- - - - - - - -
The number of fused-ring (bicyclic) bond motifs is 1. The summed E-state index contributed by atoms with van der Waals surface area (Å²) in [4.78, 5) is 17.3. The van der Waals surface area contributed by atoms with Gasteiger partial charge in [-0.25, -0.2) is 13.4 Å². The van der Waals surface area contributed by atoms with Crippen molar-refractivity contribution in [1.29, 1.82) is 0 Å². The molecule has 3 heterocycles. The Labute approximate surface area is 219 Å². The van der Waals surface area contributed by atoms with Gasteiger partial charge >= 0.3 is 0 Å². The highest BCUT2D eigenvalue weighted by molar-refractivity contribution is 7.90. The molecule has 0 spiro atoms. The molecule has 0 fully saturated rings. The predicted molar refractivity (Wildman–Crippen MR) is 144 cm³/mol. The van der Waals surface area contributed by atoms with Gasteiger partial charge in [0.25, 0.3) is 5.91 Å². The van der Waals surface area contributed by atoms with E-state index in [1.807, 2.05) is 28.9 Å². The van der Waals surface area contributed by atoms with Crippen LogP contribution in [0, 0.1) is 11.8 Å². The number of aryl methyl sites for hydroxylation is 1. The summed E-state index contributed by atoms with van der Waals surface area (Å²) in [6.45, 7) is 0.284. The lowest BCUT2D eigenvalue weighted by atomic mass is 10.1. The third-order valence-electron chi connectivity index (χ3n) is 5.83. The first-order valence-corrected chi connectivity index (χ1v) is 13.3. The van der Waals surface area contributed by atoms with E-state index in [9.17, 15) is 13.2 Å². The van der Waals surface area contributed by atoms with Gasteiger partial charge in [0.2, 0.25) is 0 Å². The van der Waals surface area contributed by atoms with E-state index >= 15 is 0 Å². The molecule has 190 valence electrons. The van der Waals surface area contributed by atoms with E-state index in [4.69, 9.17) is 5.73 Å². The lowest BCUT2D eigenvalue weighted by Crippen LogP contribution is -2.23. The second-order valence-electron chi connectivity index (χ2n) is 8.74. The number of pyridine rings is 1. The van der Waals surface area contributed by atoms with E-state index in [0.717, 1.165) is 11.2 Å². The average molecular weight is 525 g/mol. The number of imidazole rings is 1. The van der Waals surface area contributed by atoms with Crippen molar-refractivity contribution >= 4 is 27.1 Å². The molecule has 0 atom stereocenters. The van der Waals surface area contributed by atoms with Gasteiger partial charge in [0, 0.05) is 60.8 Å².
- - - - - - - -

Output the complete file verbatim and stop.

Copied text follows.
The number of fused-ring (bicyclic) bond motifs is 1. The summed E-state index contributed by atoms with van der Waals surface area (Å²) in [4.78, 5) is 17.3. The van der Waals surface area contributed by atoms with Gasteiger partial charge in [-0.25, -0.2) is 13.4 Å². The van der Waals surface area contributed by atoms with Crippen molar-refractivity contribution in [1.29, 1.82) is 0 Å². The molecule has 3 heterocycles. The Labute approximate surface area is 219 Å². The van der Waals surface area contributed by atoms with Gasteiger partial charge >= 0.3 is 0 Å². The highest BCUT2D eigenvalue weighted by molar-refractivity contribution is 7.90. The molecule has 0 spiro atoms. The molecule has 0 fully saturated rings. The predicted molar refractivity (Wildman–Crippen MR) is 144 cm³/mol. The van der Waals surface area contributed by atoms with Gasteiger partial charge in [0.25, 0.3) is 5.91 Å². The van der Waals surface area contributed by atoms with E-state index in [1.807, 2.05) is 28.9 Å². The van der Waals surface area contributed by atoms with Crippen LogP contribution in [0, 0.1) is 11.8 Å². The number of aryl methyl sites for hydroxylation is 1. The summed E-state index contributed by atoms with van der Waals surface area (Å²) in [6.45, 7) is 0.284. The lowest BCUT2D eigenvalue weighted by atomic mass is 10.1. The third-order valence-electron chi connectivity index (χ3n) is 5.83. The first-order valence-corrected chi connectivity index (χ1v) is 13.3. The van der Waals surface area contributed by atoms with E-state index in [9.17, 15) is 13.2 Å². The van der Waals surface area contributed by atoms with Gasteiger partial charge in [0.2, 0.25) is 0 Å². The van der Waals surface area contributed by atoms with E-state index >= 15 is 0 Å². The molecule has 190 valence electrons. The van der Waals surface area contributed by atoms with E-state index in [4.69, 9.17) is 5.73 Å². The lowest BCUT2D eigenvalue weighted by Crippen LogP contribution is -2.23. The second-order valence-electron chi connectivity index (χ2n) is 8.74. The number of pyridine rings is 1. The van der Waals surface area contributed by atoms with E-state index in [0.717, 1.165) is 11.2 Å². The average molecular weight is 525 g/mol. The number of imidazole rings is 1. The van der Waals surface area contributed by atoms with Crippen molar-refractivity contribution >= 4 is 27.1 Å². The molecule has 0 atom stereocenters. The van der Waals surface area contributed by atoms with Gasteiger partial charge in [0, 0.05) is 60.8 Å².